Please note that USA national parks require passes and these are not included. If you are planning to visit four or more national parks or recreation areas it may be worth purchasing an annual pass. We recommend pre-booking online at www.nps.gov/fees for a charge of around $80 per vehicle. Passes can also be obtained at the park.
It is standard practice for resorts/hotels within the USA to charge a mandatory resort fee which is payable locally. This fee can be anywhere between 5USD to 40 USD per room per night and is not included in the cost of your Kuoni holiday.
In the heart of the Sonoran Desert, Arizona’s capital Phoenix offers vibrant city entertainment and leisure activities it’s the gateway for many desert adventures. Once described as ‘a desert version of Miami’s South Beach’, Scottsdale boasts a ‘Wild West’ style old town, a fashionable nightlife scene, upmarket shopping, galleries, spas and golf courses. Situated at a crossroads on a historic trade route, the city of Tucson has a mix of European, Native America, Mexican and Asian cultures. The cacti-scattered Saguaro National Park is located nearby.
Grand Canyon National Park is one of the most visited national parks in the whole of the United States and it is not hard to see why. Expansive views encompass almost two billion years of geology exposed by the Colorado River, the wind and the rain. The national park itself consists of the South and North Rims while the West Rim, with its glass-floored Skywalk, is the nearest part of the canyon for visitors from Las Vegas and is part of the sacred lands of the Hualapai Indian Reservation.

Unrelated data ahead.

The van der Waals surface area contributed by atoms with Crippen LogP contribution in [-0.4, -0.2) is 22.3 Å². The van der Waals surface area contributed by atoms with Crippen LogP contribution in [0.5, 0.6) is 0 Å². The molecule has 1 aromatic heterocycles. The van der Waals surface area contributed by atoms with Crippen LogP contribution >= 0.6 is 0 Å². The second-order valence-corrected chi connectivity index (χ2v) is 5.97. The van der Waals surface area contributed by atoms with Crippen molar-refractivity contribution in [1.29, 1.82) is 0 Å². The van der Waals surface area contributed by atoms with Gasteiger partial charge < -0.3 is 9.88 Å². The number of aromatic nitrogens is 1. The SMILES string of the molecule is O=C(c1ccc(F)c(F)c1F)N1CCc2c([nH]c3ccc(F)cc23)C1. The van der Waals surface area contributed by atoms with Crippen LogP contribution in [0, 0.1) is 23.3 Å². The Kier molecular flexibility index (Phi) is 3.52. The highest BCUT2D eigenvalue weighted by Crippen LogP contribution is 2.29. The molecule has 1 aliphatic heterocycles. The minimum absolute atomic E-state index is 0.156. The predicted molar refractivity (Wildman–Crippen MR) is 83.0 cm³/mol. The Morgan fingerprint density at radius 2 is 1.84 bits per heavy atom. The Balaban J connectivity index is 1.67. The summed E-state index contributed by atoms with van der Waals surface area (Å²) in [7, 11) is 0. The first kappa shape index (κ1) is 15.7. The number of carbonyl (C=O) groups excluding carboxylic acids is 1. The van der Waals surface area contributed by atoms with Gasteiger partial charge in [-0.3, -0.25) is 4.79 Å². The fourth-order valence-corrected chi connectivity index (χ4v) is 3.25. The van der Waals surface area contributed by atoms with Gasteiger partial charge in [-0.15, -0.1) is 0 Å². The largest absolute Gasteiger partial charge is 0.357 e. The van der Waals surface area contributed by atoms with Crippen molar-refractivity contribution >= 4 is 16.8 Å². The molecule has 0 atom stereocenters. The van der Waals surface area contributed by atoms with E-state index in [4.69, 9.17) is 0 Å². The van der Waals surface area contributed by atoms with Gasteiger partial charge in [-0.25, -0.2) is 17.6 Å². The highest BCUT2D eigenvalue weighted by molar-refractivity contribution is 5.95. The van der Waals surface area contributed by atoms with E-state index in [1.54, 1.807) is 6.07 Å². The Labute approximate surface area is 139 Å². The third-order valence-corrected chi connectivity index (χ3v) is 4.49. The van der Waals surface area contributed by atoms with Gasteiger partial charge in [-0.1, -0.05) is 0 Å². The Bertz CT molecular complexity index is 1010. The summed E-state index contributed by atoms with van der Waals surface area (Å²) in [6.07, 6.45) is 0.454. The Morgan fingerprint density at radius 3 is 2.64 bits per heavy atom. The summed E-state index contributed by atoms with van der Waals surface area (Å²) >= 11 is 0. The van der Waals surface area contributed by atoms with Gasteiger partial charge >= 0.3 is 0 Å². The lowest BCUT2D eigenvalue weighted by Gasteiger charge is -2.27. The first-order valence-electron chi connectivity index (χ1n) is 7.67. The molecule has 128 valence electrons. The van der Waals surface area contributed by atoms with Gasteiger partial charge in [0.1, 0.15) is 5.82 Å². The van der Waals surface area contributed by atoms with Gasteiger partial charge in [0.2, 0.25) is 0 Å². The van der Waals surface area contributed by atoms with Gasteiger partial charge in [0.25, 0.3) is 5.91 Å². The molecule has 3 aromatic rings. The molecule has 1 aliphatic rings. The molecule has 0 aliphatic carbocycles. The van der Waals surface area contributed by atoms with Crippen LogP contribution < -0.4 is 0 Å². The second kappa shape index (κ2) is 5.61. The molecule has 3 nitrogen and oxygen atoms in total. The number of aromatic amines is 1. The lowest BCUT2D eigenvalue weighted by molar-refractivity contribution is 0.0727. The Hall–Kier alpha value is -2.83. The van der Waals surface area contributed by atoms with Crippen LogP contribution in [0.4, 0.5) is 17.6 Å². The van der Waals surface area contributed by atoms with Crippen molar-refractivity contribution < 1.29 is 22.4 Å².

A popular spot on the Colorado River on the Utah-Arizona state line, man-made Lake Powell was created by the flooding of Glen Canyon following the construction of the Glen Canyon Dam. A haven for swimming, boating, waterskiing and fishing, it also hosts incredible red rock landscapes the waving walls of Antelope Canyon and the majestic Rainbow Bridge – the world’s largest natural arch. Just to the west of the city of Page, downstream from the dam is Horseshoe Bend, a natural meander of the Colorado River.
Welcome to the Wild West, just as you are likely to have imagined it. Straddling the Arizona-Utah state line in the lands of the Navajo Indians, this awe-inspiring landscape consists of red-rock mesas and buttes rising up out of the desert floor. The back-drop of many Western films, the landscape is instantly recognisable. From the visitors centre, we highly recommend you head down into the valley floor with a Navajo guide to discover traditions and cultures and witness the valley’s most iconic natural landmarks.
The first of Utah’s five national parks, Zion National Park is a wonderland of dramatic sandstone cliffs and rock towers and other unique rock formations. On entering the park, particularly from the west, the view you are greeted with is truly spectacular – an other-worldly landscape of wave-like rocks. There are plenty of unique hiking trails to take here, such as the Narrows – walking between the walls of the canyon in waters of the Virgin River – and Angel’s Landing an uphill hike which is not for the faint hearted!